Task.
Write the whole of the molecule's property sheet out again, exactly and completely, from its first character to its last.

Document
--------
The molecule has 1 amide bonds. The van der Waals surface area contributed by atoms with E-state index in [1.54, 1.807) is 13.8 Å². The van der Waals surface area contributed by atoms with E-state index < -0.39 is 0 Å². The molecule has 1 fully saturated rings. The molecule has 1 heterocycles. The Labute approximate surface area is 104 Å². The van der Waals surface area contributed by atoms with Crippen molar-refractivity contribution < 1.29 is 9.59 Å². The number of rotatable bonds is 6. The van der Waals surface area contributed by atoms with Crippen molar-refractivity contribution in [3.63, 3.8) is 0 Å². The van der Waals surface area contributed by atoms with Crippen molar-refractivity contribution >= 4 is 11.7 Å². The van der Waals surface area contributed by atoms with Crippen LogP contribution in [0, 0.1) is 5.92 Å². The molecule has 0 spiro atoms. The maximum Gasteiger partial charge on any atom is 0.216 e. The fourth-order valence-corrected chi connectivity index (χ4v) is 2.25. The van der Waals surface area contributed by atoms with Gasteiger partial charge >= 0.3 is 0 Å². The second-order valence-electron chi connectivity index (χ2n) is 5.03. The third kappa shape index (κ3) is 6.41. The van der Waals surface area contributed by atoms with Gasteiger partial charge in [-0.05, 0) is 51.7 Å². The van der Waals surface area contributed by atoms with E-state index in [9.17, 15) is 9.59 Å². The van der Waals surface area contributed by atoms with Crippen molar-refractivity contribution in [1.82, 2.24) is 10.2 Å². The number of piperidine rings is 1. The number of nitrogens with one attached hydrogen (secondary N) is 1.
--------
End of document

The molecule has 1 amide bonds. The van der Waals surface area contributed by atoms with E-state index in [1.54, 1.807) is 13.8 Å². The van der Waals surface area contributed by atoms with E-state index < -0.39 is 0 Å². The molecule has 1 fully saturated rings. The molecule has 1 heterocycles. The Labute approximate surface area is 104 Å². The van der Waals surface area contributed by atoms with Crippen molar-refractivity contribution < 1.29 is 9.59 Å². The number of rotatable bonds is 6. The van der Waals surface area contributed by atoms with Crippen molar-refractivity contribution in [3.63, 3.8) is 0 Å². The van der Waals surface area contributed by atoms with Crippen molar-refractivity contribution >= 4 is 11.7 Å². The van der Waals surface area contributed by atoms with Crippen LogP contribution in [0, 0.1) is 5.92 Å². The molecule has 0 spiro atoms. The maximum Gasteiger partial charge on any atom is 0.216 e. The fourth-order valence-corrected chi connectivity index (χ4v) is 2.25. The van der Waals surface area contributed by atoms with Gasteiger partial charge >= 0.3 is 0 Å². The second-order valence-electron chi connectivity index (χ2n) is 5.03. The third kappa shape index (κ3) is 6.41. The van der Waals surface area contributed by atoms with Gasteiger partial charge in [-0.05, 0) is 51.7 Å². The van der Waals surface area contributed by atoms with E-state index in [9.17, 15) is 9.59 Å². The van der Waals surface area contributed by atoms with Crippen molar-refractivity contribution in [1.82, 2.24) is 10.2 Å². The number of piperidine rings is 1. The number of nitrogens with one attached hydrogen (secondary N) is 1.